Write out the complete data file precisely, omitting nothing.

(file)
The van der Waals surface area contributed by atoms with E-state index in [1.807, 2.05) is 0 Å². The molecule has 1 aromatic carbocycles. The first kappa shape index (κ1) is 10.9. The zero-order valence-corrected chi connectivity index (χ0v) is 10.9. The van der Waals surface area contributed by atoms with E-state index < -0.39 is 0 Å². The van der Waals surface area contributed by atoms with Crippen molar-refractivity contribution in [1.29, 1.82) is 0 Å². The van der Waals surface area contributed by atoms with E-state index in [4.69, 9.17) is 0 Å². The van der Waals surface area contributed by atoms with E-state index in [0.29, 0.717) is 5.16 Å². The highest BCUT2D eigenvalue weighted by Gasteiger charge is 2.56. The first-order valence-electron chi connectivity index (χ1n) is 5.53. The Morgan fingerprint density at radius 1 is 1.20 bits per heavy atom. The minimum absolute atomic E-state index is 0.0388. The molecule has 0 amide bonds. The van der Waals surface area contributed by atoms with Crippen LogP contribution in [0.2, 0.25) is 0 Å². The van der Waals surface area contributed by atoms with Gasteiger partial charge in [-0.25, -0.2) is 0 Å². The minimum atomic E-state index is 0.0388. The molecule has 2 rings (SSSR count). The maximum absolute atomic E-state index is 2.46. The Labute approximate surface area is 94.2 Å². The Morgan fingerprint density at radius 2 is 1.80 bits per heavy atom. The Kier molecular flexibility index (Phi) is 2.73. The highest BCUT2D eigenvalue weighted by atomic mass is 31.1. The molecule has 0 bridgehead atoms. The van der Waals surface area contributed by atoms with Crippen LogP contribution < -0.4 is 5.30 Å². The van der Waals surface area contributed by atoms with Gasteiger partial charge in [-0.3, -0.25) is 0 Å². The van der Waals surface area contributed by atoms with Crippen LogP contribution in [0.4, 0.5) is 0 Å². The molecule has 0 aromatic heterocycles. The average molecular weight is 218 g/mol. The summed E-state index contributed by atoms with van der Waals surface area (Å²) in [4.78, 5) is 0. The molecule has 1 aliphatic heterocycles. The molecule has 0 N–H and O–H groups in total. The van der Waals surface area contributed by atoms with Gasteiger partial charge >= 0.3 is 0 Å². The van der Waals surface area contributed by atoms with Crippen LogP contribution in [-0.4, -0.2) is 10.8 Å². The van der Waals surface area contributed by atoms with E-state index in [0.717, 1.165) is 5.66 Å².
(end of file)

The van der Waals surface area contributed by atoms with E-state index in [1.807, 2.05) is 0 Å². The molecule has 1 aromatic carbocycles. The first kappa shape index (κ1) is 10.9. The zero-order valence-corrected chi connectivity index (χ0v) is 10.9. The van der Waals surface area contributed by atoms with E-state index < -0.39 is 0 Å². The van der Waals surface area contributed by atoms with Crippen molar-refractivity contribution in [1.29, 1.82) is 0 Å². The van der Waals surface area contributed by atoms with E-state index in [4.69, 9.17) is 0 Å². The van der Waals surface area contributed by atoms with E-state index in [0.29, 0.717) is 5.16 Å². The highest BCUT2D eigenvalue weighted by Gasteiger charge is 2.56. The first-order valence-electron chi connectivity index (χ1n) is 5.53. The Morgan fingerprint density at radius 1 is 1.20 bits per heavy atom. The minimum absolute atomic E-state index is 0.0388. The molecule has 0 amide bonds. The van der Waals surface area contributed by atoms with Crippen LogP contribution in [0.2, 0.25) is 0 Å². The van der Waals surface area contributed by atoms with Gasteiger partial charge in [-0.25, -0.2) is 0 Å². The minimum atomic E-state index is 0.0388. The molecule has 2 rings (SSSR count). The maximum absolute atomic E-state index is 2.46. The Labute approximate surface area is 94.2 Å². The Morgan fingerprint density at radius 2 is 1.80 bits per heavy atom. The Kier molecular flexibility index (Phi) is 2.73. The highest BCUT2D eigenvalue weighted by atomic mass is 31.1. The molecule has 0 bridgehead atoms. The van der Waals surface area contributed by atoms with Crippen LogP contribution < -0.4 is 5.30 Å². The van der Waals surface area contributed by atoms with Gasteiger partial charge in [-0.3, -0.25) is 0 Å². The van der Waals surface area contributed by atoms with Crippen LogP contribution in [0.4, 0.5) is 0 Å². The molecule has 0 aromatic heterocycles. The average molecular weight is 218 g/mol. The summed E-state index contributed by atoms with van der Waals surface area (Å²) in [4.78, 5) is 0. The molecule has 1 aliphatic heterocycles. The molecule has 0 N–H and O–H groups in total. The van der Waals surface area contributed by atoms with Gasteiger partial charge >= 0.3 is 0 Å². The van der Waals surface area contributed by atoms with Crippen LogP contribution in [-0.4, -0.2) is 10.8 Å². The van der Waals surface area contributed by atoms with E-state index in [0.717, 1.165) is 5.66 Å².